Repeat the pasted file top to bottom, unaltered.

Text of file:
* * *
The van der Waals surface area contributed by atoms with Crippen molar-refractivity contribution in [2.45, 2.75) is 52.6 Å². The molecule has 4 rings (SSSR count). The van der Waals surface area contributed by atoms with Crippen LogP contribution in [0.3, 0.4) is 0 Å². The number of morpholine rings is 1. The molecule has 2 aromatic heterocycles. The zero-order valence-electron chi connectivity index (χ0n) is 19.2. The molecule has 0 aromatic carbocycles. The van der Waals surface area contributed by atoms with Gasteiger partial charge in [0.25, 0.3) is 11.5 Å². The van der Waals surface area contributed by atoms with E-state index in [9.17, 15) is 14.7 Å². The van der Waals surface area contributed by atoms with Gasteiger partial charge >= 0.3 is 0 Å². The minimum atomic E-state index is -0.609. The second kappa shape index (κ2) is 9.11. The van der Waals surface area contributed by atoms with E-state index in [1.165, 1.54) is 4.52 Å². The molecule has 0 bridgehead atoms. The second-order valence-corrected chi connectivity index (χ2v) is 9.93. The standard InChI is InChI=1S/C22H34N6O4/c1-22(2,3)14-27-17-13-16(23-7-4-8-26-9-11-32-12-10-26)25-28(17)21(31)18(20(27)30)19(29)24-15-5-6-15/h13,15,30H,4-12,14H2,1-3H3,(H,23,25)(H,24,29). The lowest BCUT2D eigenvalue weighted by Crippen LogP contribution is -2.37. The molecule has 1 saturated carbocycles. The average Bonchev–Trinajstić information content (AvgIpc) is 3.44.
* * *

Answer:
The van der Waals surface area contributed by atoms with Crippen molar-refractivity contribution in [2.45, 2.75) is 52.6 Å². The molecule has 4 rings (SSSR count). The van der Waals surface area contributed by atoms with Crippen LogP contribution in [0.3, 0.4) is 0 Å². The number of morpholine rings is 1. The molecule has 2 aromatic heterocycles. The zero-order valence-electron chi connectivity index (χ0n) is 19.2. The molecule has 0 aromatic carbocycles. The van der Waals surface area contributed by atoms with Gasteiger partial charge in [0.25, 0.3) is 11.5 Å². The van der Waals surface area contributed by atoms with E-state index in [9.17, 15) is 14.7 Å². The van der Waals surface area contributed by atoms with Gasteiger partial charge >= 0.3 is 0 Å². The minimum atomic E-state index is -0.609. The second kappa shape index (κ2) is 9.11. The van der Waals surface area contributed by atoms with E-state index in [1.165, 1.54) is 4.52 Å². The molecule has 0 bridgehead atoms. The second-order valence-corrected chi connectivity index (χ2v) is 9.93. The standard InChI is InChI=1S/C22H34N6O4/c1-22(2,3)14-27-17-13-16(23-7-4-8-26-9-11-32-12-10-26)25-28(17)21(31)18(20(27)30)19(29)24-15-5-6-15/h13,15,30H,4-12,14H2,1-3H3,(H,23,25)(H,24,29). The lowest BCUT2D eigenvalue weighted by Crippen LogP contribution is -2.37. The molecule has 1 saturated carbocycles. The average Bonchev–Trinajstić information content (AvgIpc) is 3.44.